Partisan Gerrymandering: A Political Problem Without Judicial Solution 1
Gordon Baker (chapter 2) applauds the Supreme Court's new willingness to adjudicate partisan gerrymandering claims. He believes that judicially manageable standards can be devised. Baker, conceding that courts cannot readily say what a "fair" districting plan is, urges courts to circumvent this problem by only striking down "unfair" plans. Although there is a difference between a court rejecting a plan and drafting its own, that difference is largely irrelevant to the question of what standards it is to apply. Baker's approach simply reformulates that issue; it does not address it. Other proposed standards (e.g., Wells, 1981) are also irrelevant to the problem but for a different reason. Plans must already meet these standards when deviations from population equality are challenged in the courts, yet partisan gerrymandering continues. Nelson Polsby ( 1985) has pointed to an additional problem: Standards like this are also normatively controversial.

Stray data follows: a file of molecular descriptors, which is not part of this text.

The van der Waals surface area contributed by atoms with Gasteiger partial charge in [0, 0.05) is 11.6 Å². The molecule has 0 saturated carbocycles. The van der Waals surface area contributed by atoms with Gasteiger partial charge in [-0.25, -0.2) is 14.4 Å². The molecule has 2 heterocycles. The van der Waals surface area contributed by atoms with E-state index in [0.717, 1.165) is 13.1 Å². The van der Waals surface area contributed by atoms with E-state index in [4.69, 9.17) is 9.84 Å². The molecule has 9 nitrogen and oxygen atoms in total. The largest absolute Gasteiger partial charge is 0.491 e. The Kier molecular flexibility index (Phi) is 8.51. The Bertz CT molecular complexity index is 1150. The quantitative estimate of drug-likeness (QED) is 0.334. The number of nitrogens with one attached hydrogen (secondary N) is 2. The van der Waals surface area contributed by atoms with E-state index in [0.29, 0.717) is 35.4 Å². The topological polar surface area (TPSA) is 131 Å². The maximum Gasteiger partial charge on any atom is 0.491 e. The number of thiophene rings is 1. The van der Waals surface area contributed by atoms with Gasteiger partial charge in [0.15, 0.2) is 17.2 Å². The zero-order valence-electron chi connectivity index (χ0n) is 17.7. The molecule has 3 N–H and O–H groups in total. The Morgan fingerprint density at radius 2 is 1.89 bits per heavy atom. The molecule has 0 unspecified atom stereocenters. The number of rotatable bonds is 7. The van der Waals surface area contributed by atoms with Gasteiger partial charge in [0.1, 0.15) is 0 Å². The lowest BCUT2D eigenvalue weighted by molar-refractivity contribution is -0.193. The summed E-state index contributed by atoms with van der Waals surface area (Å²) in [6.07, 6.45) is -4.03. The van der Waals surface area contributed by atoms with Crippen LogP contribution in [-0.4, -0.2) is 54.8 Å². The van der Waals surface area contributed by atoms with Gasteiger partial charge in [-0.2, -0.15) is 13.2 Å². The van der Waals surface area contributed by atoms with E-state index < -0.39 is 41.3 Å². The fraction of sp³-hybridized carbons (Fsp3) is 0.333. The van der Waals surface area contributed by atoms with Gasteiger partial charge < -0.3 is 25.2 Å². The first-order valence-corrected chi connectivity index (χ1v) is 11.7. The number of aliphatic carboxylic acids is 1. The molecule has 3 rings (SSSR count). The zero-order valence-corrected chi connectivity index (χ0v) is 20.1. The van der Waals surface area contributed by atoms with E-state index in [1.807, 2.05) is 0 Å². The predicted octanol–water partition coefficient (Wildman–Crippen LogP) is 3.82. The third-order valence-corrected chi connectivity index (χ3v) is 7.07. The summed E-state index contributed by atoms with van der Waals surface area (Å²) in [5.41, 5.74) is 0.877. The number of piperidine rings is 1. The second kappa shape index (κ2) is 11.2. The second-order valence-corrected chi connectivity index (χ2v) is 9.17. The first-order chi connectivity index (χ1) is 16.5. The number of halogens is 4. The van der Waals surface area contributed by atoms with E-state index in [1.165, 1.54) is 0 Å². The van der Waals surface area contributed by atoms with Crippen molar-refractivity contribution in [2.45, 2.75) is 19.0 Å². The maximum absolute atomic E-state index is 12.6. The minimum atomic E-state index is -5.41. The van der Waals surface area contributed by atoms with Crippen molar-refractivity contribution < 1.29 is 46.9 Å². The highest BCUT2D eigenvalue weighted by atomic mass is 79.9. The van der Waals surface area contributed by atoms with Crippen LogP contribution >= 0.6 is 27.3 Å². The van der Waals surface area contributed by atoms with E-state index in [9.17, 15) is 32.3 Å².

I believe that courts attempting to adjudicate partisan gerrymandering claims will find it impossible to vindicate those claims unless they adopt a proportional representation standard. This view may seem odd since all members of the Court in Bandemer expressly disavowed proportionality as constitutionally required.
"The Constitution does not guarantee proportional representation." Saying something, however, does not make it so. There is a dynamic to constitutional adjudication that the Court cannot always control, a